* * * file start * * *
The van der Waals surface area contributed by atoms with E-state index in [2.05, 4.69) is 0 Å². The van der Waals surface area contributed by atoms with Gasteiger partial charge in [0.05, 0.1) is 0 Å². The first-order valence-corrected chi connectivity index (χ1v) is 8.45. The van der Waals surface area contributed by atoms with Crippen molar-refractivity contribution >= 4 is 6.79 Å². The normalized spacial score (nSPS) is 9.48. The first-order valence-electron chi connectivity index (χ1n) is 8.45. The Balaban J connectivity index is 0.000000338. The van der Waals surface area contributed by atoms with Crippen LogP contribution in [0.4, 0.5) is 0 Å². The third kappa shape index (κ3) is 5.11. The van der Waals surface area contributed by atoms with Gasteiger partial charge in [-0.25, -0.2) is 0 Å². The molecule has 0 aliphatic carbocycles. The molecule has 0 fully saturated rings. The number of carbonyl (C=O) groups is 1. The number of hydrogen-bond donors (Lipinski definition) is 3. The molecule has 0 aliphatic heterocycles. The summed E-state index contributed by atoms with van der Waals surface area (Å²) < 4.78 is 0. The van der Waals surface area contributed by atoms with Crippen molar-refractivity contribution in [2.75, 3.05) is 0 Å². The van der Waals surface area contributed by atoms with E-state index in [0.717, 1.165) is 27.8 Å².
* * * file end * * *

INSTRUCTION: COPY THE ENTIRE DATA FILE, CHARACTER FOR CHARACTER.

The van der Waals surface area contributed by atoms with E-state index in [2.05, 4.69) is 0 Å². The van der Waals surface area contributed by atoms with Gasteiger partial charge in [0.05, 0.1) is 0 Å². The first-order valence-corrected chi connectivity index (χ1v) is 8.45. The van der Waals surface area contributed by atoms with Crippen molar-refractivity contribution >= 4 is 6.79 Å². The normalized spacial score (nSPS) is 9.48. The first-order valence-electron chi connectivity index (χ1n) is 8.45. The Balaban J connectivity index is 0.000000338. The van der Waals surface area contributed by atoms with Crippen LogP contribution in [0.4, 0.5) is 0 Å². The third kappa shape index (κ3) is 5.11. The van der Waals surface area contributed by atoms with Gasteiger partial charge in [-0.25, -0.2) is 0 Å². The molecule has 0 aliphatic carbocycles. The molecule has 0 fully saturated rings. The number of carbonyl (C=O) groups is 1. The number of hydrogen-bond donors (Lipinski definition) is 3. The molecule has 0 aliphatic heterocycles. The summed E-state index contributed by atoms with van der Waals surface area (Å²) < 4.78 is 0. The van der Waals surface area contributed by atoms with Crippen molar-refractivity contribution in [2.75, 3.05) is 0 Å². The van der Waals surface area contributed by atoms with E-state index in [0.717, 1.165) is 27.8 Å².